According to Paul Eggert and Stott Parker

wonglediff is a program that tests the sensitivity of arbitrary program executables or processes to changes that are introduced by a process that runs in parallel. On Unix and Linux kernels, wonglediff creates a supervisor process that runs applications and, on the fly, introduces desired changes to their process state. When execution terminates, it then summarizes the resulting changes in the output files. The technique employed has a variety of uses. This paper describes an implementation of wonglediff that checks the sensitivity of programs to random changes in the floating-point rounding modes. It runs a program several times, wongling it each time: randomly toggling the IEEE-754 rounding mode of the program as it executes. By comparing the resulting output, one gets a poor man’s numerical stability analysis for the program. Although the analysis does not give any kind of guarantee about a program’s stability, it can reveal genuine instability, and it does serve as a particularly useful and revealing idiot light. In our implementation, differences among the output files from the program’s multiple runs are summarized in a report. This report is in fact an HTML version of the output file, with inline mark-up summarizing individual differences among the multiple instances. When viewed with a browser, the differences can be highlighted or rendered in many different ways.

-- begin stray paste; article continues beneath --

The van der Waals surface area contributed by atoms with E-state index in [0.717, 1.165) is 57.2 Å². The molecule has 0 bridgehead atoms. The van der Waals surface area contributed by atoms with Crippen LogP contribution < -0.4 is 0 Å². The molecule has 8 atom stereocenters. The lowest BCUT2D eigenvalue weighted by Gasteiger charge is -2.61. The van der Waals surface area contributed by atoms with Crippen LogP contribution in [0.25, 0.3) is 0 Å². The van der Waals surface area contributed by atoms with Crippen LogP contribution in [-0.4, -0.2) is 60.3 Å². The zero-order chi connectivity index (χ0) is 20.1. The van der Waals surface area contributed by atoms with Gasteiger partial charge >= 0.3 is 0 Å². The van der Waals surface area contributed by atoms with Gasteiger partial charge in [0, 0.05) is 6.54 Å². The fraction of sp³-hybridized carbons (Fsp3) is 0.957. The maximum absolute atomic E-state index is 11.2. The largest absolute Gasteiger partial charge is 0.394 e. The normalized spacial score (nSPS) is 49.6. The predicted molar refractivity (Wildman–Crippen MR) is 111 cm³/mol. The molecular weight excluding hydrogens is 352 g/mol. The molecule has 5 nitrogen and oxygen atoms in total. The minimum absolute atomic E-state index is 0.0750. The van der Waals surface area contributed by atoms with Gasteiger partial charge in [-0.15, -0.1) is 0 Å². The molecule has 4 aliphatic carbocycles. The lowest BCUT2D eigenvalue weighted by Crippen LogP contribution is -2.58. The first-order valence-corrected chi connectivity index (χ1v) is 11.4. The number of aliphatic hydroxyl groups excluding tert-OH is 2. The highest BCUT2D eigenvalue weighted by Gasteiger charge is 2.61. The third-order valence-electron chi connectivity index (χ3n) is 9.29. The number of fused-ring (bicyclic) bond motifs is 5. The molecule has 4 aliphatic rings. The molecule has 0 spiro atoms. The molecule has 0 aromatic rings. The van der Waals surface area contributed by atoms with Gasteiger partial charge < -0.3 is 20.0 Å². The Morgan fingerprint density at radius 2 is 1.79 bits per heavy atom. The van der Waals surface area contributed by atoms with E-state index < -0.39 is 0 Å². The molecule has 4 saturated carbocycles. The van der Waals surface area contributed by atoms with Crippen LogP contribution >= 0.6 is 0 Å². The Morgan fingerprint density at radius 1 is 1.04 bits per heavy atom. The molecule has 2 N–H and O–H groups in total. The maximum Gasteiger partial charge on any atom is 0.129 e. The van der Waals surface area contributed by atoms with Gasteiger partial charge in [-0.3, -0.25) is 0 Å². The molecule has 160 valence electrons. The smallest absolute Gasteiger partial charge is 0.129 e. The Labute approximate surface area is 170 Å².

According to Michael Wolfe

Perhaps compilers could take another step and provide an option that would aggressively reorder and reassociate operations, and in general play heck with the floating point rounding properties of the program. If you run your program in standard and reordered mode and the answers are the same, you could have some degree of confidence that the language, the compiler, and the hardware did nothing bad to your computation (though the physics, of course, is up to you). However, if the answers differed wildly, then perhaps you need to bring in that numerical analyst to determine just what makes your program so sensitive.

For an introduction to the surprisingly large menagerie of rounding methods, see here or here.



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